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Naples (Italy) (search for this): book 5, card 71
e. Haply some part of Jove Sent here to rule the earth with mystic power, Balanced upon the void immense of air, Sounds through the caves, and in its flight returns To that high home of thunder whence it came. Caught in a virgin's breast, this deity Strikes on the human spirit: then a voice Sounds from her breast, as when the lofty peak Of Etna boils, forced by compelling flames, Or as Typheus on Campania's shore Frets 'neath the pile of huge Inarime.The modern isle of Ischia, off the Bay of Naples. Though free to all that ask, denied to none, No human passion lurks within the voice That heralds forth the god; no whispered vow, No evil prayer prevails; none favour gain: Of things unchangeable the song divine; Yet loves the just. When men have left their homes To seek another, it has turned their steps Aright, as with the Tyrians;The Tyrians consulted the oracle in consequence of the earthquakes which vexed their country (Book III., line 255), and were told to found colonies. and raise
Parnassus (Greece) (search for this): book 5, card 71
Between the western belt and that which boundsSee Book IV., 82. The furthest east, midway Parnassus rears His double summit:'Thus far hath one of steep Parnassus' brows Sufficed me: henceforth there is need of both, For my remaining enterprise.' Dante, 'Paradise,' i., 16 (Cary.) to the Bromian god And Paean consecrate, to whom coParnassus' brows Sufficed me: henceforth there is need of both, For my remaining enterprise.' Dante, 'Paradise,' i., 16 (Cary.) to the Bromian god And Paean consecrate, to whom conjoined The Theban band leads up the Delphic feast On each third year. This mountain, when the sea Poured o'er the earth her billows, rose alone, By loftiest peak scarce master of the waves, Parting the crest of waters from the stars. There, to avenge his mother, from her home Chased by the angered goddess while as yet She bore himceits Sought to dissuade the chieftain from his zeal To learn the future. ' What this hope,' she cried, Roman, that moves thy breast to know the fates? 'Long has Parnassus and its silent cleft 'Stifled the god; perhaps the breath divine 'Has left its ancient gorge and through the world 'Wanders in devious paths; or else the fane, '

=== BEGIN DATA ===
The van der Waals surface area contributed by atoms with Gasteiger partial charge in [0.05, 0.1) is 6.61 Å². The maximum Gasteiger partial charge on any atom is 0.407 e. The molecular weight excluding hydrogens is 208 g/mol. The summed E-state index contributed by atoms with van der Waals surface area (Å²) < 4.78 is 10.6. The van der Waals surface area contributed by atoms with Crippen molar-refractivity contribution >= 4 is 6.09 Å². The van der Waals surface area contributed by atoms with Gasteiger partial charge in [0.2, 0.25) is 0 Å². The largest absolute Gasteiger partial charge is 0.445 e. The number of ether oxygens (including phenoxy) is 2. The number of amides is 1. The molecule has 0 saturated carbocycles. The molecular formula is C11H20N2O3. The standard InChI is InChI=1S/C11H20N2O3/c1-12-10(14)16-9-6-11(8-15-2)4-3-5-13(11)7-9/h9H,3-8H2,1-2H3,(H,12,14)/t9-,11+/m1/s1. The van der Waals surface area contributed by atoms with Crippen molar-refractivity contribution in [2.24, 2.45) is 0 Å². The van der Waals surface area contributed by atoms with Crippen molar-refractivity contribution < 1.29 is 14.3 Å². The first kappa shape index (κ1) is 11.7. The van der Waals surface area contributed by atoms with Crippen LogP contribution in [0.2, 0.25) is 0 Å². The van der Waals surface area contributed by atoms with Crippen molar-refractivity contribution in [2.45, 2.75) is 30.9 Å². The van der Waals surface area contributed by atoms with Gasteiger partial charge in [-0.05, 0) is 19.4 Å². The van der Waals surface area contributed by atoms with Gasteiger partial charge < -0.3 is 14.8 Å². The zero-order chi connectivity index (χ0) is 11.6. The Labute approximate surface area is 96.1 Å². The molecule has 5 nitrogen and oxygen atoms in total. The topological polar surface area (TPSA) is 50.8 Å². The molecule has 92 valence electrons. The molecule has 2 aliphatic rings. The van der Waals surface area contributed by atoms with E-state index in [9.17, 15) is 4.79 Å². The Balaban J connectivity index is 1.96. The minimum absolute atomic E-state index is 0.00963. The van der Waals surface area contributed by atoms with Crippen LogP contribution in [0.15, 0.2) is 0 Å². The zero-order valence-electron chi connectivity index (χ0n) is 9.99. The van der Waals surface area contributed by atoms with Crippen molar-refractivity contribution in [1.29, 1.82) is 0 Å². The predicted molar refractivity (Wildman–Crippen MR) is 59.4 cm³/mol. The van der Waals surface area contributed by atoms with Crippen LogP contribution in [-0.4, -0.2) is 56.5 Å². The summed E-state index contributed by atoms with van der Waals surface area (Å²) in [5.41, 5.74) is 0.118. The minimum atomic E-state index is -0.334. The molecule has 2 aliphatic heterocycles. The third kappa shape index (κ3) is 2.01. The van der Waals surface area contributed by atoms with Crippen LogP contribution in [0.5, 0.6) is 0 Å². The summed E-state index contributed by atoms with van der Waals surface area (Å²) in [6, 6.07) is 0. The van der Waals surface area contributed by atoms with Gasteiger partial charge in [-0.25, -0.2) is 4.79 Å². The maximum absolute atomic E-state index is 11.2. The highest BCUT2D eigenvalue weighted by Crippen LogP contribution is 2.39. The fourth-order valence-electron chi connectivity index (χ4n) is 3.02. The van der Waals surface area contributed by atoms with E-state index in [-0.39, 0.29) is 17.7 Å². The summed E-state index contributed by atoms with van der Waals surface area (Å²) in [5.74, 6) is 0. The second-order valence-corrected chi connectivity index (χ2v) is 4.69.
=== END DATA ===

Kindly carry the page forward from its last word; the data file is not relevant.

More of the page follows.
Chalcis (Greece) (search for this): book 5, card 71
d as seas Boom swollen by northern winds, she finds in sighs, All inarticulate, relief. But while She hastes from that dread light in which she saw The fates, to common day, lo! on her path The darkness fell. Then by a Stygian draught Of the forgetful river, Phoebus snatched Back from her soul his secrets; and she fell Yet hardly living. Nor did Appius dread Approaching death, but by dark oracles Baffled, while yet the Empire of the world Hung in the balance, sought his promised realm In Chalcis of Euboea. Yet to escape All ills of earth, the crash of war-what god Can give thee such a boon, but death alone? For on the solitary shore a grave Awaits thee, where Carystos' marble cragsAppius was seized with fever as soon as he reached the spot; and there he died and was buried, thus fulfilling the oracle. Draw in the passage of the sea, and where The fane of Rhamnus rises to the godsThat is, Nemesis. Who hate the proud, and where the ocean strait Boils in swift whirlpools, and Euripus
Euboea (Greece) (search for this): book 5, card 71
oans; Till through the spacious vault a voice at length Broke from the virgin conquered by the god: 'From this great struggle thou, O Roman, free 'Escap'st the threats of war : alive, in peace, 'Thou shalt possess the hollow in the coast 'Of vast Euboea.' Thus she spake, no more. Ye mystic tripods, guardians of the fates And Paean, thou, from whom no day is hid By heaven's high rulers, Master of the truth, Why fear'st thou to reveal the deaths of kings, Rome's murdered princes, and the latest dohoebus snatched Back from her soul his secrets; and she fell Yet hardly living. Nor did Appius dread Approaching death, but by dark oracles Baffled, while yet the Empire of the world Hung in the balance, sought his promised realm In Chalcis of Euboea. Yet to escape All ills of earth, the crash of war-what god Can give thee such a boon, but death alone? For on the solitary shore a grave Awaits thee, where Carystos' marble cragsAppius was seized with fever as soon as he reached the spot; and th
Delphi (Greece) (search for this): book 5, card 71
d to found colonies. and raised The hearts of men to war, as prove the waves Of Salamis:See Herodotus, Book VII., 140-143. The reference is to the answer given by the oracle to the Athenians that their wooden walls would keep them safe; which Themistocles interpreted as meaning their fleet. when earth refused her fruits Or plague has filled the air, this voice benign Has given fresh hope and pointed to the end. No gift from heaven's high gods so great as this Our centuries have lost, since Delphi's shrine Has silent stood, and kings forbade the godsCicero, on the contrary, suggests that the reason why the oracles ceased was this, that men became less credulous. ('De Div.,' ii., 57.) Lecky, 'History of European Morals from Augustus to Charlemagne,' vol. i., p. 368. To speak the future, fearing for their fates. Nor does the priestess sorrow that the voice Is heard no longer; and the silent fane To her is happiness; for whatever breast Contains the deity, its shattered frame Surges with